Brewerville, Montserrado County – The Bishop of the Apostolic Pentecostal Church is proposing radical reforms in the political system of the country to ensure continuing peace, harmony and development in the country.
“As a small country”, Rev. Dr. Kortu K. Brown says, “Liberia doesn’t have to hold direct elections for Senators because the country needs to find a way to protect its peace, stability and democracy.
Elections is just one factor in the process but finding the right people to move the country forward and keep the country safe, stable, should be the pre-occupation of all Liberians. There has to be safe-guards in democracy”, he warned Liberians.
Bishop Brown was speaking at the Divine worship service at New Water in the Desert Assembly in Brewerville on the Theme: “The Authority Test” with Scripture Text from Romans 13:1-7 on Sunday, April 17, 2016 celebrating the conclusion of the 11th general annual conference of the Apostolic Pentecostal Church.
A special statement was read from Rev. Michael Fabe of the Mike Fabe Ministries based in Texas, USA expressing appreciation for the conduct of the conference, regrets for his absence and hope that the decisions of the conference will be implemented.
Safe-Guards in Britain, United States, etc
The pastor argued that Great Britain doesn’t directly elect members of the Upper House, The House of Lords who are sometimes known as “Senators” in Canada.
In arguing his case for Canada to continue to maintain this approach and drawn some lessons from Britain, Tom Flanagan, a professor of political science at the University of Calgary, said, “Britain has an independent House of Lords Appointment Commission, which names non-partisan members to the House of Lords.
This helps to reduce the partisan warfare in and around the upper house, which is so much in evidence in Canada at the moment. We can’t copy the British appointment system exactly because their House of Lords differs in key respects from our Senate.
It doesn’t have a definite size, it still has some hereditary members and it doesn’t have the function of regional representation, as the Canadian Senate does. But we could draw inspiration from their system and apply it to Canadian realities”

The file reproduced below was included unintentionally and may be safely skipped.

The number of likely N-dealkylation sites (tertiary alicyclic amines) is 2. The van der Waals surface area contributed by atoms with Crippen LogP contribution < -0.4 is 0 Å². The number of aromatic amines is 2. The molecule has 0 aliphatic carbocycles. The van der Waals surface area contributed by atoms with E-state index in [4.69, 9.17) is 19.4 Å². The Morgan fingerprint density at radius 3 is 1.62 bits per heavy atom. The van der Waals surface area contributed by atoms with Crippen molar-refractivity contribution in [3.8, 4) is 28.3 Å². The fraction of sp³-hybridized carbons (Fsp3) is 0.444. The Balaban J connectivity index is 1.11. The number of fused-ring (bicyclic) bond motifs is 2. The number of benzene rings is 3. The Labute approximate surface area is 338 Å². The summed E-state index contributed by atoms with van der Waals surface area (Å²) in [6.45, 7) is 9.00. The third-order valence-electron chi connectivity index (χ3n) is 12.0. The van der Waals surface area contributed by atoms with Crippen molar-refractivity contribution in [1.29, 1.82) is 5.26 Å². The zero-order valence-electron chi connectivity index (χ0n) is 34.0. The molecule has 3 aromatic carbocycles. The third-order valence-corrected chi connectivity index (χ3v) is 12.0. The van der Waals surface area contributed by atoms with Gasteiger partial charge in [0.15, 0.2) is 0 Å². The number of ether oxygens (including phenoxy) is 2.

Similarly, the tough-talking cleric said, “Liberia can also draw lessons from advanced the democracies and economies like Great Britain, Canada, etc. where the protection of their institutions and countries is paramount to the politics of pettiness and self-destruction”, adding, “even the great United States of America doesn’t elect President on popular vote.
A candidate has to win the majority of the Electoral College vote to be declared President. The Electoral College is what we called in Liberia our Constituency. That’s how George Bush defeated Al Gore in 2000. Al Gore had about half a million popular or one-man-one-vote above George Bush but Bush won the electoral-college vote”
[The Electoral College in America is made up of 538 electors who cast votes to decide the President and Vice-President of the United States. When voters go to the polls every four years, they also choose which candidate receives their state’s electors.
The candidate who receives a majority of electoral votes (270) wins the Presidency. The number 538 is the sum of the nation’s 435 Representatives, 100 Senators, and 3 electors given to the District of Columbia]
Other countries like Germany, Israel, Japan, Denmark, Sweden, The Netherlands even Great Britain and Canada, amongst others, do not directly elect their heads of states through popular vote. “Queen Elizabeth has been Head of State of England since 1952, about 64 years now and the country still progresses”, he added.
Bishop Brown argued that any constitutional amendment should help ensure that Liberia continues to live in peace and harmony. He said that Liberians must find ways to reduce tension in the country through the holding of unnecessary elections which sometimes don’t produce the desired results and waste the country time in focus and development.
“We need people of character, nationalism and commitment to transforming the plight of the ordinary people to man our institutions of government so that the country moves forward”.
He suggested that reducing tenure of elected leaders be reviewed in light of the frequencies of elections and their impact on the treasury and the stability of the country.
The immediate past vice president of the Liberia Council of Churches then suggested that Liberians consider a system of choosing their senators that will bring committed and experienced Liberians into governance to help move the country forward, mostly non-partisan Liberians who have their country at heart through their work in, and for, the country.
He suggested that a caucus or electoral-college-like system to include civil society, communities, religious leaders, elected representatives, etc. could be the driver for future selection of senators who will ably represent the State.
Indiscipline in society
Bishop Brown decried the level of indiscipline occurring in every facet of life in the country whether at the family, church, community or national level. “It is a sad day for the country”, he exclaimed, “to see the country degenerate to the current level of indiscipline we see even in government.
No respect for national or elected leaders and even elected leaders or government officials, don’t respect one another. Some give money to others to insult others in society”, adding, “God expects that children will obey their parents, students their teachers, employees their masters, followers their religious leaders and citizens their governing authorities” in accordance with Romans 13:1-7.
He called on all Liberians to join the bandwagon to help restore discipline or moral values in the Liberian society which is fast in decline. “No more respect for the elderly”, he concluded.